It's a long weekend and I had a lot to do - a little work, a little play, but everything was something I could cross off my list of things I really wanted to do.
I started excavating my apartment to clean it up and put some stuff away and I ended up uncovering a big part of my past. My mother had given back all her mementos of my childhood: packed up all the essays, certificates, awards, ribbons, stories, and clippings in a big box and shipped them off to me. She didn't have any use for them but I feel a bit sentimental about them so I've kept them.
I've always gotten a lot of media attention. I have a knack for being in the right place at the right time. I was on TV a lot in high school when I used to speak at the Board of Education meetings on behalf of my favorite teacher who was about to lose his job, and I even ended up on The Montell Williams Show with a bunch of other kids from my high school because of racial conflicts we were experiencing. Mom didn't keep any of those tapes. She thinks she threw them out.
But I still have a whole bag full of clippings from the local newspaper. There were more than I remembered, actually - starting when I was in nursery school with a big full-color pic on the cover of the Lifestyle section of the Sunday paper, all the way up through senior year in high school when I graduated 2nd in my class and got a big scholarship to Colgate, and a feature on the back of the front section of the Saturday paper. Nice bookends to my time in Syracuse - with other awards, spelling bees, and "student of the month" features in between (not counting all the articles I actually wrote for the local paper as a teen reporter).
You can't find any of this stuff on the web. Nobody puts local news like that up on YouTube. The Post-Standard doesn't archive articles from that far back like the Times does (and who knows whether they even have them on microfiche?). So for now I have my own little time capsule of my life. I have to be the curator of my own little historical museum.
Fortunately when I'm interested in exploring worlds beyond my own, New York City is full of historical collections, not the least of which is the Transit Museum. I recently became a member (my first time supporting the arts in such an "official" way) so I could go to their upcoming tour of the abandoned City Hall station, but I figured I'd put my membership to good use and go back to the museum, which I haven't visited for several years.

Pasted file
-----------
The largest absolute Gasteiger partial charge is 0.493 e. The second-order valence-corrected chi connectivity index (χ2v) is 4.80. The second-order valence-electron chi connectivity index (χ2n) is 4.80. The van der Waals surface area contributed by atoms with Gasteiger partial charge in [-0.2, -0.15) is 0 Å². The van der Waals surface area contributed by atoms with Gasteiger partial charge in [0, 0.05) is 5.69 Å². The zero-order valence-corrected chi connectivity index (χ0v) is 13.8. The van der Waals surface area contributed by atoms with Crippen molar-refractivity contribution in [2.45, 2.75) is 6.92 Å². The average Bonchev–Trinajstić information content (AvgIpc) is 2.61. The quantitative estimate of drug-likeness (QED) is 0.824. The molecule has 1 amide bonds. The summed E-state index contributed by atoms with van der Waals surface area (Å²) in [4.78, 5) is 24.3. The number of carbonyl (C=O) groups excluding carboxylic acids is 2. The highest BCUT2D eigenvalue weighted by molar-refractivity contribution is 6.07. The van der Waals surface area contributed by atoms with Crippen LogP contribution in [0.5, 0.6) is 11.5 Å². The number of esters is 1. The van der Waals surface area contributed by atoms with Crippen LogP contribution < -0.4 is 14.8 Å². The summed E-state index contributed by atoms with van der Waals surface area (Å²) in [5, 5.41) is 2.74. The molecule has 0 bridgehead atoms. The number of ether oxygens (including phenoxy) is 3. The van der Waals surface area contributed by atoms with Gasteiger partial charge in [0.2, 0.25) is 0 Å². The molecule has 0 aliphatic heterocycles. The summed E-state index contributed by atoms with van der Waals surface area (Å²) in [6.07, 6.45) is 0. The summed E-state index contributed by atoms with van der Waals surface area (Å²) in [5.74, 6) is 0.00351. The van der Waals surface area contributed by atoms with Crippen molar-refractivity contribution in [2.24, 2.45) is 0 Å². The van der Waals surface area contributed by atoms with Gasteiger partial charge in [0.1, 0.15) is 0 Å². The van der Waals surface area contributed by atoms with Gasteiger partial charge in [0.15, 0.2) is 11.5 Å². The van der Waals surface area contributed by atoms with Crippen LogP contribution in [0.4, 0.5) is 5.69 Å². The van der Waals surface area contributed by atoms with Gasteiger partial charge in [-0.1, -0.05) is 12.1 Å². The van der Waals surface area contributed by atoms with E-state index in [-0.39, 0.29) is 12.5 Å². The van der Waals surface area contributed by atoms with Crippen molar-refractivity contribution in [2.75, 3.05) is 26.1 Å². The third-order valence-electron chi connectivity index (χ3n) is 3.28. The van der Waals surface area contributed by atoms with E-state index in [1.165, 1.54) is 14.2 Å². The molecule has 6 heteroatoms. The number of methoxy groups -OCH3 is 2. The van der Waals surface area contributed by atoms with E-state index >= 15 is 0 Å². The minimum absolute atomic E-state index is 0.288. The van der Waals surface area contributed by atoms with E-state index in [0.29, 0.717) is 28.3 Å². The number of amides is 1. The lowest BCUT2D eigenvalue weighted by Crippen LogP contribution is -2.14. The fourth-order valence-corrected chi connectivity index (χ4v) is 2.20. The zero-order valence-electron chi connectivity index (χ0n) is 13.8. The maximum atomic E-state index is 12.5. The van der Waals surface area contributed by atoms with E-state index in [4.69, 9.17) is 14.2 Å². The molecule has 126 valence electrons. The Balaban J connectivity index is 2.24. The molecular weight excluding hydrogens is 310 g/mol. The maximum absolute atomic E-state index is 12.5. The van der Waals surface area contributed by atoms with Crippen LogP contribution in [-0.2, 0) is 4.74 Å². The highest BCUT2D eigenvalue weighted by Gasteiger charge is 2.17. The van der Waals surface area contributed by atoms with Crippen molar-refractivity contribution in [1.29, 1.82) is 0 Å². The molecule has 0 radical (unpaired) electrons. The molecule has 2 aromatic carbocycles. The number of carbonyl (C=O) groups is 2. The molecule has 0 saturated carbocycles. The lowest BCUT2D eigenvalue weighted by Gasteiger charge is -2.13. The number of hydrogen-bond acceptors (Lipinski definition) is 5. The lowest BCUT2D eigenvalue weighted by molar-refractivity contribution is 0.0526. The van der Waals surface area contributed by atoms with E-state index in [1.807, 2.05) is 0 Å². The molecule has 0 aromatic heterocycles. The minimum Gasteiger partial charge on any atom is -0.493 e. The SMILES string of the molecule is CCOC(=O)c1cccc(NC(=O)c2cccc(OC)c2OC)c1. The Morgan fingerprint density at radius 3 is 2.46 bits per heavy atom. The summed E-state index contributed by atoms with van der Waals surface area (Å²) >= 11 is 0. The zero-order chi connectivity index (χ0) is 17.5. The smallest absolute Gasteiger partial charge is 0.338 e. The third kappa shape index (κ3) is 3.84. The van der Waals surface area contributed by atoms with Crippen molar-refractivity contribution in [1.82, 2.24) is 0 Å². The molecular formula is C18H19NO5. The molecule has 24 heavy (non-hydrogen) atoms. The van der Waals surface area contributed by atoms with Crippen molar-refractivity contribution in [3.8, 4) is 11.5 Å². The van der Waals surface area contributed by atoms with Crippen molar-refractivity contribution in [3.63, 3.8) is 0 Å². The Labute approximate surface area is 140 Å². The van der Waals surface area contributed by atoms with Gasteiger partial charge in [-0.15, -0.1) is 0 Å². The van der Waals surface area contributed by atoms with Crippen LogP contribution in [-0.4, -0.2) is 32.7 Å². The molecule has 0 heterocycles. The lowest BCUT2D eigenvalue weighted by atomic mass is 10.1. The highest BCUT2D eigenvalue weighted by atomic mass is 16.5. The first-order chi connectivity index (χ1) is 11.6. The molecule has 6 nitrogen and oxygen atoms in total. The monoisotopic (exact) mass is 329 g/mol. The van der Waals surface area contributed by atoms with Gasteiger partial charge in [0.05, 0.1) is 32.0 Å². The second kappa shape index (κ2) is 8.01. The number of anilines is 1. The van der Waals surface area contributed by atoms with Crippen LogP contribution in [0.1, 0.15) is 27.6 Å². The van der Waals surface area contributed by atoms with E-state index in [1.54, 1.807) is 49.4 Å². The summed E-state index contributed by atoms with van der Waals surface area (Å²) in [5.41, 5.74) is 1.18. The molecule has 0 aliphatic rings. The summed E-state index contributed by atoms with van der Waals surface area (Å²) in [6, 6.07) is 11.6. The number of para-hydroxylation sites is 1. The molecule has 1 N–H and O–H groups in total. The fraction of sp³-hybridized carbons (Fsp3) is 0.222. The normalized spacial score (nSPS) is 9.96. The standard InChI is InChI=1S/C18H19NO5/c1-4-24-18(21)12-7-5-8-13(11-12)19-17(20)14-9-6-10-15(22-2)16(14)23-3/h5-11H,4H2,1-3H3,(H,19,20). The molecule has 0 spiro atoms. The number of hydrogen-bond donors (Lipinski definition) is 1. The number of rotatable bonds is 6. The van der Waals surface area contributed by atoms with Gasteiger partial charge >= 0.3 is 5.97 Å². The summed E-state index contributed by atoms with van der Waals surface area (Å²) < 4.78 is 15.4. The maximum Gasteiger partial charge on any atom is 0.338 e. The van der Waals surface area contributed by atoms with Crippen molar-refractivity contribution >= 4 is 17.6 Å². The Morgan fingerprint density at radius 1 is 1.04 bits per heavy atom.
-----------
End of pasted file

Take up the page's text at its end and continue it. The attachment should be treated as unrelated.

Charles was a great tour guide and took us into a "staff only" area where we got to see the board that lights up and shows you were all the trains are in real time (and their still-working rotary phone back there, but Charles didn't have anybody to call just then, yeah). He also told us all about riding the old elevated trains (which can also run underground) out to Far Rockaway and took us on the very subway car that was featured in the film The French Connection. And name-checked his favorite movie, The Warriors, scoring points with me.
The old trains have been preserved pretty well, with new paint jobs in their original color schemes, working light bulbs and bells, straps still hanging above. The coolest thing is that they're on real working tracks with a live third rail, in an actual old abandoned subway station (on Schermerhorn between Boerum and Court St., where the HH shuttle used to run).
There were tons of kids there but I don't think they could really appreciate the tour, or, really, the history of it all. I suppose I wouldn't have been able to do when I was a kid, either. But then again, back then I was busy making history.